Quality and Safety Initiatives at the Veterans Health Administration

The delivery of high-quality and cost-effective chronic hemodialysis care is a daunting challenge as evidenced by ongoing poor health outcomes and high costs across the United States. The prevalence of end stage renal disease (ESRD) among veterans is quite high, approximately double that of nonveterans, owing in part to high rates of predisposing comorbid illnesses (e.g., diabetes or hypertension) and other sociodemographic risk factors. Similar to their non-VA counterparts, veterans receiving chronic hemodialysis experience an annual mortality rate in excess of 15 percent and more than 30 days hospitalization annually. Such poor outcomes highlight the critical need to improve quality of dialysis care.

A variety of recent steps have been taken within the VA to improve quality of dialysis care nationally for our veterans: 1) determination of clinical performance measures that assess quality of dialysis care; 2) establishment of data collection procedures needed to assess clinical performance measures; and 3) analysis and reporting of clinical performance measures for the facilities at the local, regional, and national level.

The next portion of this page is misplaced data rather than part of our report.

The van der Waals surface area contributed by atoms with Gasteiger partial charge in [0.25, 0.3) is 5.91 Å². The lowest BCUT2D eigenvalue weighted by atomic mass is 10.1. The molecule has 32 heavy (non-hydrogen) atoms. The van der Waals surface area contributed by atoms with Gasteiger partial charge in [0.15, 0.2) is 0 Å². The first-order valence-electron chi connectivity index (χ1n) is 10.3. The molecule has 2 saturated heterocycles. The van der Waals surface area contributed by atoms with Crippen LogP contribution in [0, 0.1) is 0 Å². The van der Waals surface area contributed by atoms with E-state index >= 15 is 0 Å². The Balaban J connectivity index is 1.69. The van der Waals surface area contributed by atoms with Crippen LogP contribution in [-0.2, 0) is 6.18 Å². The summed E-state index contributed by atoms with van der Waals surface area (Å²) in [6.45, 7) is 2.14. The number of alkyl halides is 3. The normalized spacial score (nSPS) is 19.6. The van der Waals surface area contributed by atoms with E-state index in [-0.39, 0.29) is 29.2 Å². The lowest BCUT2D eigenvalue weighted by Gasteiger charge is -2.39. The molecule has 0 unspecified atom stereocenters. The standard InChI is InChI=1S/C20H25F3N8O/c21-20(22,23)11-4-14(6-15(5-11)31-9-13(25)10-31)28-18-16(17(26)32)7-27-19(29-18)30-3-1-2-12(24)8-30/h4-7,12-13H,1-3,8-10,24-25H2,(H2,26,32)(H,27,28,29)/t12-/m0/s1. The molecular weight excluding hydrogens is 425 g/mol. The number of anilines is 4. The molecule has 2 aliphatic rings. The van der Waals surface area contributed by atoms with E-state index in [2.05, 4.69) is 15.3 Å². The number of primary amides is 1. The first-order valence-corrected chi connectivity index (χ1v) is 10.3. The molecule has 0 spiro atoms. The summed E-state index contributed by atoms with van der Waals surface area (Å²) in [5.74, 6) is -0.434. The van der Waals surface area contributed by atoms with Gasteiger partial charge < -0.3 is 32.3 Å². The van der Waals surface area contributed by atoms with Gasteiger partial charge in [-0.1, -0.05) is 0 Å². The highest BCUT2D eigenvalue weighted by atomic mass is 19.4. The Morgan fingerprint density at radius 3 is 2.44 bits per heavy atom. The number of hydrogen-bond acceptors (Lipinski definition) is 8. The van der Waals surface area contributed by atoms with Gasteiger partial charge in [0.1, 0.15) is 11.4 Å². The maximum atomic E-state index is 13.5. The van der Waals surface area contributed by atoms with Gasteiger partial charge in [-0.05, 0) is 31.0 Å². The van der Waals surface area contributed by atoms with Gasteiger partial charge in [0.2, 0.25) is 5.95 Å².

Clinical performance measures for quality of hemodialysis care

Beginning in July 2012 and concluding in February 2013, a transparent, stakeholder-driven process was launched to identify clinical performance measures for chronic hemodialysis in the VA. Clinical performance measures are defined as tools to assess compliance with standards for clinical care, and their purpose is to measure, report, and compare quality of care, and to improve clinical performance. At the direction of Susan Crowley, MD, FASN, Veterans Health Administration National Program Director for Kidney Disease and Dialysis, a VA committee with representation from diverse domains of leadership, operations, clinical services, and research within VA was created to review, discuss, and select clinical performance measures for this evaluation. The sources for our measures included several organizations that develop, implement, review, endorse, and adopt measures, such as the Centers for Medicare & Medicaid Services and the National Quality Forum.